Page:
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Three “Must-Camp” Spots in Utah (and They’re All Free!)

  National Parks, Trip Ideas & Guides

May 15, 2024 Three “Must-Camp” Spots in Utah (and They’re All Free!)

By Megan Hanson

With the recent opening of Escape Campervan’s newest camper van rental location in Salt Lake City, camping in Utah is easier and more comfortable than ever. Utah is a true gem in the spring and fall months, when the climate is at its most moderate and ideal for camping.

After picking up your campervan from the depot, try these three “must-camp” spots in Utah as you travel through the state.

Willow Springs Trail 

Just north of Moab and a 10-minute drive from Arches National Park, the Willow Springs Trail has ample dispersed camping spots along an easy-to-drive road.

While there’s no electricity or water hookups, there are port-o-potties along the road and pit toilets at the end. Located on BLM land, it’s entirely pet-friendly and, best of all, free! A local favorite, what it lacks in seclusion it makes up for in friendly and adventurous camp neighbors who are more than happy to share tips about the best mountain biking and hiking trails nearby over a fire.

With quick and easy access to nearby Moab, Willow Springs Trail is the perfect spot for campers hoping to enjoy the area without the crowds and congestion of town.

Temple of the Sun and Moon

Temple of the Sun Utah

Try to visit Temple of the Sun and Moon during sunrise or sunset.

A bit further west from Moab in a remote region of Capitol Reef National Park is the Temple of the Sun and Moon. These gorgeous rock formations in Cathedral Valley are worth visiting for at least one sunrise and sunset, and, depending on the day, you may not see another soul during your stay.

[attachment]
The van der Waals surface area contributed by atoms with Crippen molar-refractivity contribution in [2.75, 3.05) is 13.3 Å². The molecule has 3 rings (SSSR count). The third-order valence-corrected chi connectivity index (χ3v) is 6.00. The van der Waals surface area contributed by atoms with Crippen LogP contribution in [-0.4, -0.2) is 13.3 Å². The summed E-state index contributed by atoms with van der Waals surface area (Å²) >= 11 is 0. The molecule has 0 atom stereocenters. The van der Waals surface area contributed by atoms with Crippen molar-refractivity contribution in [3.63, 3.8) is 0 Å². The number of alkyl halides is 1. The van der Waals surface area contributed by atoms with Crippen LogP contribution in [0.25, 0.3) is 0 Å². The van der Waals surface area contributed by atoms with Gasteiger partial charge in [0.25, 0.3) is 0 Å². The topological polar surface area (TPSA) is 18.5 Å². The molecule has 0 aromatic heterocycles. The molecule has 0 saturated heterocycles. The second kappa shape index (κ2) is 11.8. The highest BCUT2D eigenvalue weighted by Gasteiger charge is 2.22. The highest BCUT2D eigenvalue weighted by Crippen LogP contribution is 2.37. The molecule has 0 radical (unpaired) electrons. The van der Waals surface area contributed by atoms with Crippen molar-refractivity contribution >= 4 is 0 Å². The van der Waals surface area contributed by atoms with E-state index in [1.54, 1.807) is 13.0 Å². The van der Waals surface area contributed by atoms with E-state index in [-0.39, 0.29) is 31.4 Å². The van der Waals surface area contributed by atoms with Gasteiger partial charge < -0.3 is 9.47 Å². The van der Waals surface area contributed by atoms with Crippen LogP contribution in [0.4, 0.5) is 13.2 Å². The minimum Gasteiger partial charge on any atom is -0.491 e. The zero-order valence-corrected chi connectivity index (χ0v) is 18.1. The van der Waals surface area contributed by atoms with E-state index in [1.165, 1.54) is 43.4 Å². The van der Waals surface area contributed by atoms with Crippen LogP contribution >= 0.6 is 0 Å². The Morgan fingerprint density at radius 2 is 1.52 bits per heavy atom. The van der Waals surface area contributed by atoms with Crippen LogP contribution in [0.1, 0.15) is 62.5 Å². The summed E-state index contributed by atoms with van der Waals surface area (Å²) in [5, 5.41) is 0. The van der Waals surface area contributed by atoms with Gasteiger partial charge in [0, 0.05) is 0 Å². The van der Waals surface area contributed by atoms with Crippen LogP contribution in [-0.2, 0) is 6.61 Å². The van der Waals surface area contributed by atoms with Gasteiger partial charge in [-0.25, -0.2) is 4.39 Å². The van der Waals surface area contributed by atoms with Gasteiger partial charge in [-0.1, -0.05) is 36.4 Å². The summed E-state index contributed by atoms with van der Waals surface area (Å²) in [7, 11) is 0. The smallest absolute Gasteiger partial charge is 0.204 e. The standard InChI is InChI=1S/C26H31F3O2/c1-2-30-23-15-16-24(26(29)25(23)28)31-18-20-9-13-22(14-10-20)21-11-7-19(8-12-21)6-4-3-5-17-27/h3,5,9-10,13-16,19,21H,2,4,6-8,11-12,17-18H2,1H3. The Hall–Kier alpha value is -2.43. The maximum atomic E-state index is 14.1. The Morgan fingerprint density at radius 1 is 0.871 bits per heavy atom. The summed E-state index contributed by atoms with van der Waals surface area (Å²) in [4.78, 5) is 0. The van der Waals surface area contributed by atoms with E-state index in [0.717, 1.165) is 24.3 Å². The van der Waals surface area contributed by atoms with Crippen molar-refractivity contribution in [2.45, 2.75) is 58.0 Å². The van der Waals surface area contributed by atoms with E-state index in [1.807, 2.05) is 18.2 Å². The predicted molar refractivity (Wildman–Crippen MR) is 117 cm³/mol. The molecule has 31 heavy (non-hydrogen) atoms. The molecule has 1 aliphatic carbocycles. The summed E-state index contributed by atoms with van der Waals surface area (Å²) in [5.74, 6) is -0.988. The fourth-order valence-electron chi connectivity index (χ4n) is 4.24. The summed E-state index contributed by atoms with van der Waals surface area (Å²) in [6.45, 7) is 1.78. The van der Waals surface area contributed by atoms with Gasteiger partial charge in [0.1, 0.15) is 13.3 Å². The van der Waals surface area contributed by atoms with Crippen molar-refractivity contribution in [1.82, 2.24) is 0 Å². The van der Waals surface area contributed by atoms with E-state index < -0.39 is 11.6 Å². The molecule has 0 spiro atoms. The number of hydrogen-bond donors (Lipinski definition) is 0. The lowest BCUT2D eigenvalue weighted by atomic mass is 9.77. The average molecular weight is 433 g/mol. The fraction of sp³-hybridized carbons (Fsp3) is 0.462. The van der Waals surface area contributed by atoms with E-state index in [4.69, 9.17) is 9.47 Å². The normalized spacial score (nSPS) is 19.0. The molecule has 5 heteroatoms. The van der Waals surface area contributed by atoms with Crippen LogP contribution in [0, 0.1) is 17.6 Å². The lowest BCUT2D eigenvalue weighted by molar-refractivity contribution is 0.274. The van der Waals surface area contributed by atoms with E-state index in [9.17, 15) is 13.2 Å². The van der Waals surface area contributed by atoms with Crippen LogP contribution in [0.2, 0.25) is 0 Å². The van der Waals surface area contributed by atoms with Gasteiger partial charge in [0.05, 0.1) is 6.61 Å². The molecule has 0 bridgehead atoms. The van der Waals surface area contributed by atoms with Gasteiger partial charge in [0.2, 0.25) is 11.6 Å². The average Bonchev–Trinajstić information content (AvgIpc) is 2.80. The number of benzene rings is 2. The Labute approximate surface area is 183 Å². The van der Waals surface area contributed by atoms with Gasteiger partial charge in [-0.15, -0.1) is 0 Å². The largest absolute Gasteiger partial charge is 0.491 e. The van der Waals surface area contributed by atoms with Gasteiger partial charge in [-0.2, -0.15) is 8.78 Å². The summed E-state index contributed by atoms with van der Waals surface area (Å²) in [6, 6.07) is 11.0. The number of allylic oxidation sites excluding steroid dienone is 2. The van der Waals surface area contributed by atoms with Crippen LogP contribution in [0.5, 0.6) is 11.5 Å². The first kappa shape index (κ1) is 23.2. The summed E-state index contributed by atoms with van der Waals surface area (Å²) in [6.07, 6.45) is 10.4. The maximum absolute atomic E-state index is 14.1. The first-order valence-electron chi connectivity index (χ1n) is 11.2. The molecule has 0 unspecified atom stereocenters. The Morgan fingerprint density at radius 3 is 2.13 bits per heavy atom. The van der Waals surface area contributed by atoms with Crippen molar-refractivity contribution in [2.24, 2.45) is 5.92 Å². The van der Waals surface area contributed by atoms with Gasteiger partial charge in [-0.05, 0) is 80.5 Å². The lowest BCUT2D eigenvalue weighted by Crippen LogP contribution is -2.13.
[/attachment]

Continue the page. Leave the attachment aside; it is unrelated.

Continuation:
While there are several routes to the Temples, the easiest way in is off Highway 24 via the Caineville Wash Road. While slightly washboarded, this 16-mile stretch of dirt is easy to navigate in your campervan — just be prepared to go slow, the one-way trip takes about an hour. One note of caution, if it has recently rained this road may be impassable. 

Stop and make camp along the road on the nearby BLM land less than a mile from the Temples and hike the rest of the way in, or drive in if you wish. In this remote area of the park, there is no entrance fee!

Muley Point

Muley Point Utah view

See San Juan River Valley and Monument Valley from Muley Point.

One of the finest car-camping sites in North America, with incomparable views of the San Juan River Canyon, Goosenecks State Park and Monument Valley, Muley Point should be at the top of any Utah camp spot list.

From Mexican Hat, head towards Goosenecks State Park on State Road 261. Before heading for camp, make a pit stop at the State Park to see the canyons up close, before continuing on up the Moki Dugway. Take it slow, while well-maintained, this three-mile gravel road gains 1,200 feet of elevation before topping out on Cedar Mesa. Turn left on Muley Point Road towards the edge of the mesa, where you’ll find numerous campsites along the mesa’s edge, providing amazing views of the valleys and canyons below.

While remote and with no amenities, this free spot is more than worth it.

Now that you have your list of some of the best places to camp for a night or two in Utah, book your campervan out of the Salt Lake City depot today! With so many amazing places to explore, there’s no time to waste!

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